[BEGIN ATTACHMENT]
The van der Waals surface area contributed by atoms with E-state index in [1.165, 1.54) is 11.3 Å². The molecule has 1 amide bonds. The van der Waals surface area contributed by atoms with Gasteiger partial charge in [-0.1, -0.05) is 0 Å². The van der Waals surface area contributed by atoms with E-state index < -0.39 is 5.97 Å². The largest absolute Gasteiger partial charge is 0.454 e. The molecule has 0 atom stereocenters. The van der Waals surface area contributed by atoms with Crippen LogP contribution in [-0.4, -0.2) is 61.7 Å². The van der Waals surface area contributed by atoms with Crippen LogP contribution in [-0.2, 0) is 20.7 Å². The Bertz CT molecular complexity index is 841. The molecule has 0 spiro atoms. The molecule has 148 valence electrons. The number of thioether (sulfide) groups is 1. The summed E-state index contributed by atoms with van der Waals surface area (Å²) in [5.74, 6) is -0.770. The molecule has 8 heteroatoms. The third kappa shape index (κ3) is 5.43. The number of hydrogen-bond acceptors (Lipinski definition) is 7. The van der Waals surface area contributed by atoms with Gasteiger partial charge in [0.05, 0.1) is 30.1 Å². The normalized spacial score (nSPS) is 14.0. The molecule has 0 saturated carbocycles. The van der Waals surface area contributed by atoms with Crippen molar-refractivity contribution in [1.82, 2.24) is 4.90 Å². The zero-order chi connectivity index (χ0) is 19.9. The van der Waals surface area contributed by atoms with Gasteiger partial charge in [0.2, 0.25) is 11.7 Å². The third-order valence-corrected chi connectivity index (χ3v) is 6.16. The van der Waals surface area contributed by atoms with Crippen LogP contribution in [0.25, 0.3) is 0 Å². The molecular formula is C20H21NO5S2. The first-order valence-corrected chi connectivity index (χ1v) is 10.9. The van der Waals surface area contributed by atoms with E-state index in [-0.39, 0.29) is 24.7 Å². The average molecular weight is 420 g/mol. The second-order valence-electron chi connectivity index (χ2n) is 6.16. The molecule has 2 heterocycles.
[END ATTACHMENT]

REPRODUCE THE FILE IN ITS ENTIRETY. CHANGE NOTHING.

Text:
The van der Waals surface area contributed by atoms with E-state index in [1.165, 1.54) is 11.3 Å². The molecule has 1 amide bonds. The van der Waals surface area contributed by atoms with Gasteiger partial charge in [-0.1, -0.05) is 0 Å². The van der Waals surface area contributed by atoms with E-state index < -0.39 is 5.97 Å². The largest absolute Gasteiger partial charge is 0.454 e. The molecule has 0 atom stereocenters. The van der Waals surface area contributed by atoms with Crippen LogP contribution in [-0.4, -0.2) is 61.7 Å². The van der Waals surface area contributed by atoms with Crippen LogP contribution in [-0.2, 0) is 20.7 Å². The Bertz CT molecular complexity index is 841. The molecule has 0 spiro atoms. The molecule has 148 valence electrons. The number of thioether (sulfide) groups is 1. The summed E-state index contributed by atoms with van der Waals surface area (Å²) in [5.74, 6) is -0.770. The molecule has 8 heteroatoms. The third kappa shape index (κ3) is 5.43. The number of hydrogen-bond acceptors (Lipinski definition) is 7. The van der Waals surface area contributed by atoms with Gasteiger partial charge in [0.05, 0.1) is 30.1 Å². The normalized spacial score (nSPS) is 14.0. The molecule has 0 saturated carbocycles. The van der Waals surface area contributed by atoms with Crippen molar-refractivity contribution in [1.82, 2.24) is 4.90 Å². The zero-order chi connectivity index (χ0) is 19.9. The van der Waals surface area contributed by atoms with Gasteiger partial charge in [0.2, 0.25) is 11.7 Å². The third-order valence-corrected chi connectivity index (χ3v) is 6.16. The van der Waals surface area contributed by atoms with Crippen LogP contribution in [0.25, 0.3) is 0 Å². The molecular formula is C20H21NO5S2. The first-order valence-corrected chi connectivity index (χ1v) is 10.9. The van der Waals surface area contributed by atoms with E-state index in [-0.39, 0.29) is 24.7 Å². The average molecular weight is 420 g/mol. The second-order valence-electron chi connectivity index (χ2n) is 6.16. The molecule has 2 heterocycles.